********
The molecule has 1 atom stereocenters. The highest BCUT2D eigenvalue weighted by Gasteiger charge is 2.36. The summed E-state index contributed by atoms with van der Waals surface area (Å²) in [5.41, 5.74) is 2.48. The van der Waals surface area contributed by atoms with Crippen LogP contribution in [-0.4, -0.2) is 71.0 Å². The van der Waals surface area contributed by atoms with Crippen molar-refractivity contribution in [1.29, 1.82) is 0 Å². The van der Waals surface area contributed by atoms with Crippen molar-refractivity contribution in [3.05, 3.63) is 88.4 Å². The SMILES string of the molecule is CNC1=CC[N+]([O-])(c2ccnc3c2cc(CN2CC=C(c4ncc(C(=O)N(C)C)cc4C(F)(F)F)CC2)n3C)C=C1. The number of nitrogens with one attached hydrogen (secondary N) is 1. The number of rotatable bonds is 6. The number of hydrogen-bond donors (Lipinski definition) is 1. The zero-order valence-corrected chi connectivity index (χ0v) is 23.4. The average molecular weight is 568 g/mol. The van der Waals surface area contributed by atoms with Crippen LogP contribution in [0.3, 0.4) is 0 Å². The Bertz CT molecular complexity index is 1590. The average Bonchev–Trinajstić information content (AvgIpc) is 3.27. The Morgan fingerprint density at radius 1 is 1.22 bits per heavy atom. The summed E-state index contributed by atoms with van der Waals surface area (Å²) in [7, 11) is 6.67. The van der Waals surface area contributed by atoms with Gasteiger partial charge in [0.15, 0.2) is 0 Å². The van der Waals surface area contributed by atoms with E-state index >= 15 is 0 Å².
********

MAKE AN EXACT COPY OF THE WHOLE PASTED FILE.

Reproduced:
The molecule has 1 atom stereocenters. The highest BCUT2D eigenvalue weighted by Gasteiger charge is 2.36. The summed E-state index contributed by atoms with van der Waals surface area (Å²) in [5.41, 5.74) is 2.48. The van der Waals surface area contributed by atoms with Crippen LogP contribution in [-0.4, -0.2) is 71.0 Å². The van der Waals surface area contributed by atoms with Crippen molar-refractivity contribution in [1.29, 1.82) is 0 Å². The van der Waals surface area contributed by atoms with Crippen molar-refractivity contribution in [3.05, 3.63) is 88.4 Å². The SMILES string of the molecule is CNC1=CC[N+]([O-])(c2ccnc3c2cc(CN2CC=C(c4ncc(C(=O)N(C)C)cc4C(F)(F)F)CC2)n3C)C=C1. The number of nitrogens with one attached hydrogen (secondary N) is 1. The number of rotatable bonds is 6. The number of hydrogen-bond donors (Lipinski definition) is 1. The zero-order valence-corrected chi connectivity index (χ0v) is 23.4. The average molecular weight is 568 g/mol. The van der Waals surface area contributed by atoms with Crippen LogP contribution in [0.3, 0.4) is 0 Å². The Bertz CT molecular complexity index is 1590. The average Bonchev–Trinajstić information content (AvgIpc) is 3.27. The Morgan fingerprint density at radius 1 is 1.22 bits per heavy atom. The summed E-state index contributed by atoms with van der Waals surface area (Å²) in [7, 11) is 6.67. The van der Waals surface area contributed by atoms with Gasteiger partial charge in [0.15, 0.2) is 0 Å². The van der Waals surface area contributed by atoms with E-state index >= 15 is 0 Å².